Jan 20, 2009

Air In Ice Cream

Of all the ingredients that go into ice cream, air is arguably the most important. Air in ice cream - sounds crazy? Not at all. You just need to stop and think about it and you will realise why.

When I was a child (and it's not that long ago really!), ice cream was only available in one of two ways - from our weekly ice cream man in his ice cream truck or at the local grocery store where they was usually a freezer with a few rectangular cardboard boxed blocks of vanilla or raspberry ripple ice cream.

Then, suddenly, it all changed .... and soft serve ice cream was born - principally the result of adding more air into the manufacturing process. Amongst the pioneers in this field was no less than the now Baroness Margaret Thatcher. She was part of a research term in the UK who worked for a British ice cream manufacturer and whose job it was to improve the manufacturing process and make it more profitable. This they did by adding more air into it. Read more about on my Ice Cream & Political Passion blog post.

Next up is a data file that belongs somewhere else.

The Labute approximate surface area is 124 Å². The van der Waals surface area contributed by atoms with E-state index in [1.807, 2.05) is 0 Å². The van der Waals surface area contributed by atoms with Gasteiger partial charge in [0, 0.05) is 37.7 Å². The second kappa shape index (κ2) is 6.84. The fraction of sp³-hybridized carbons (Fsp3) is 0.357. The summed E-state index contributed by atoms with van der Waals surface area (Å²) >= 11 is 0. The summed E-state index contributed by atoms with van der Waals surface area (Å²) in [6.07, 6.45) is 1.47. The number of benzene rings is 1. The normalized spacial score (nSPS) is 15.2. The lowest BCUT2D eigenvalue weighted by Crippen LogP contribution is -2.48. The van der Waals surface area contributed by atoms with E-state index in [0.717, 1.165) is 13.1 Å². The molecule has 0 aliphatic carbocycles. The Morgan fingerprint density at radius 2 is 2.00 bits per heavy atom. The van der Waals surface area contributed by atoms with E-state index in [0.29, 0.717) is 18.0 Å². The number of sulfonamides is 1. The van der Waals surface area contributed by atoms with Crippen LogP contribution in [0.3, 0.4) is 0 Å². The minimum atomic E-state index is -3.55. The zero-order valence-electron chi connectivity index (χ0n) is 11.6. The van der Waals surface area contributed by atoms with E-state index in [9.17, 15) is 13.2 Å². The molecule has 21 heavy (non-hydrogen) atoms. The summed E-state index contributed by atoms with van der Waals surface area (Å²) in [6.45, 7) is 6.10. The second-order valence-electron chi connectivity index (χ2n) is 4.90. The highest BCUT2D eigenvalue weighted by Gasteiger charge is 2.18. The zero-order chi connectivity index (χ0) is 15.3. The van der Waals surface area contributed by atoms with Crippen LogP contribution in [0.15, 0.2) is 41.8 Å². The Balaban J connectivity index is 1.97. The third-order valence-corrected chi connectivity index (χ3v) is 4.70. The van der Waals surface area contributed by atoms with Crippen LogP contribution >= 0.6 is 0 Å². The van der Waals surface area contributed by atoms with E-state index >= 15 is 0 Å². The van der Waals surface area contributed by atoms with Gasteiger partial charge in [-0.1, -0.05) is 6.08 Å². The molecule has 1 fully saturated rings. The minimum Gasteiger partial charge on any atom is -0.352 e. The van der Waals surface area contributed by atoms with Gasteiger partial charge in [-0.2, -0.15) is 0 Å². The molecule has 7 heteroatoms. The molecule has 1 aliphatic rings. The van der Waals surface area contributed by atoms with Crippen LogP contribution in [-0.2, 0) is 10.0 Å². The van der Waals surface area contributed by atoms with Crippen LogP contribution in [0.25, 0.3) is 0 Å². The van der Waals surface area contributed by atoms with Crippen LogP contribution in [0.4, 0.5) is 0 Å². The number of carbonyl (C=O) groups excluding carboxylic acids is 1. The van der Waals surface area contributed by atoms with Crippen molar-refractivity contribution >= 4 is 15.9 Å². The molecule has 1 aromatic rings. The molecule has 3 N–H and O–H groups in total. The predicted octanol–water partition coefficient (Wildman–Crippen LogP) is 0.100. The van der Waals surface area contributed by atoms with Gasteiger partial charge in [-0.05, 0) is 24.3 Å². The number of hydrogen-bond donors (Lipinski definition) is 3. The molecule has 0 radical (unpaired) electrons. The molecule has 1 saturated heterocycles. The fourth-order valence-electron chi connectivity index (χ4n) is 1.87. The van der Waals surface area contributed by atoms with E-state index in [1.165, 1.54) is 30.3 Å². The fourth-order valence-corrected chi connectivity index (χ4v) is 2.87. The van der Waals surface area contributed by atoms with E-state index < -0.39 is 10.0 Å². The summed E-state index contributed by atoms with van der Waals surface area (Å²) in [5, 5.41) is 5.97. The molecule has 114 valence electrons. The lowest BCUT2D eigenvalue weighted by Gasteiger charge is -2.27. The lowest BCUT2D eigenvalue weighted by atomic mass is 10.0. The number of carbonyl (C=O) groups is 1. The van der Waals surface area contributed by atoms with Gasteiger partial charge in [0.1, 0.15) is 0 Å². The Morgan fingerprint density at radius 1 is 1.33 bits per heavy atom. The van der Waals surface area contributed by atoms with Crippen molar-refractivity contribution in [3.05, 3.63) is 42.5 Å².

You might think that manufacturers might be tempted to put more and more air into their ice cream to make even bigger profits of course - but you would be wrong. First of all, most countries have legislation governing the maximum percentage of air allowed in ice cream - usually accepted as 50%. Secondly, the texture and taste would be so poor that people simply would not buy it. Without a doubt, the best quality ice cream in my opinion has the least air in it at about 20%. When you make your own homemade ice cream you can experiment with how much air you put into it - whether you do the mixing by hand or just control the churning time in your ice cream maker. Try and see. You'll be amazed how the volume of air makes a difference!

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